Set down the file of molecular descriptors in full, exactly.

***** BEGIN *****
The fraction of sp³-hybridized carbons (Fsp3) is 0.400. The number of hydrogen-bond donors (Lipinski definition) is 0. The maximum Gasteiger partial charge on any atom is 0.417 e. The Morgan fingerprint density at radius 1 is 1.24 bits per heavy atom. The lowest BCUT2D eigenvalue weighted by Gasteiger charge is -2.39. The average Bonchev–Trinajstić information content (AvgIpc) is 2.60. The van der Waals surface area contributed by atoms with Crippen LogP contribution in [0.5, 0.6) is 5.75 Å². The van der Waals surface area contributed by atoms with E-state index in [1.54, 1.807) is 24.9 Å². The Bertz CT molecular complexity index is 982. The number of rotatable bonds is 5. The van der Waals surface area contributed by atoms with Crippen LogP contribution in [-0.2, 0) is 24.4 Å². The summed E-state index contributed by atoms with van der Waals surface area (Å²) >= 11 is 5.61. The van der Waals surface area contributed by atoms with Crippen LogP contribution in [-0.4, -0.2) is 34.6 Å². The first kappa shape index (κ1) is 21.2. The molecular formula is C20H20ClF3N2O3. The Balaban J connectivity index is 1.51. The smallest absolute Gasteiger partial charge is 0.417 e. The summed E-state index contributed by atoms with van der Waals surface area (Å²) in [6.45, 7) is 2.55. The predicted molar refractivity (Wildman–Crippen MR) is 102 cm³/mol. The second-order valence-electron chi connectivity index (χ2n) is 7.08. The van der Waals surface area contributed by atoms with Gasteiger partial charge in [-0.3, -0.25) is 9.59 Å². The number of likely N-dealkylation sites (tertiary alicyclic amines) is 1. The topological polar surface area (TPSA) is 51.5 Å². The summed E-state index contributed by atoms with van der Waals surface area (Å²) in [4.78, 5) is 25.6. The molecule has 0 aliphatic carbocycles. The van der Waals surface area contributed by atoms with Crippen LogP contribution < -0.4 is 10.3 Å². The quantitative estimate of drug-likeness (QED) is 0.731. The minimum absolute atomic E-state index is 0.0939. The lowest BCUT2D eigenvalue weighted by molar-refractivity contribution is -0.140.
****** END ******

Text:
The fraction of sp³-hybridized carbons (Fsp3) is 0.400. The number of hydrogen-bond donors (Lipinski definition) is 0. The maximum Gasteiger partial charge on any atom is 0.417 e. The Morgan fingerprint density at radius 1 is 1.24 bits per heavy atom. The lowest BCUT2D eigenvalue weighted by Gasteiger charge is -2.39. The average Bonchev–Trinajstić information content (AvgIpc) is 2.60. The van der Waals surface area contributed by atoms with Crippen LogP contribution in [0.5, 0.6) is 5.75 Å². The van der Waals surface area contributed by atoms with E-state index in [1.54, 1.807) is 24.9 Å². The Bertz CT molecular complexity index is 982. The number of rotatable bonds is 5. The van der Waals surface area contributed by atoms with Crippen LogP contribution in [-0.2, 0) is 24.4 Å². The summed E-state index contributed by atoms with van der Waals surface area (Å²) >= 11 is 5.61. The van der Waals surface area contributed by atoms with Crippen LogP contribution in [-0.4, -0.2) is 34.6 Å². The first kappa shape index (κ1) is 21.2. The molecular formula is C20H20ClF3N2O3. The Balaban J connectivity index is 1.51. The smallest absolute Gasteiger partial charge is 0.417 e. The summed E-state index contributed by atoms with van der Waals surface area (Å²) in [6.45, 7) is 2.55. The predicted molar refractivity (Wildman–Crippen MR) is 102 cm³/mol. The second-order valence-electron chi connectivity index (χ2n) is 7.08. The van der Waals surface area contributed by atoms with Gasteiger partial charge in [-0.3, -0.25) is 9.59 Å². The number of likely N-dealkylation sites (tertiary alicyclic amines) is 1. The topological polar surface area (TPSA) is 51.5 Å². The summed E-state index contributed by atoms with van der Waals surface area (Å²) in [4.78, 5) is 25.6. The molecule has 0 aliphatic carbocycles. The van der Waals surface area contributed by atoms with Crippen LogP contribution < -0.4 is 10.3 Å². The quantitative estimate of drug-likeness (QED) is 0.731. The minimum absolute atomic E-state index is 0.0939. The lowest BCUT2D eigenvalue weighted by molar-refractivity contribution is -0.140.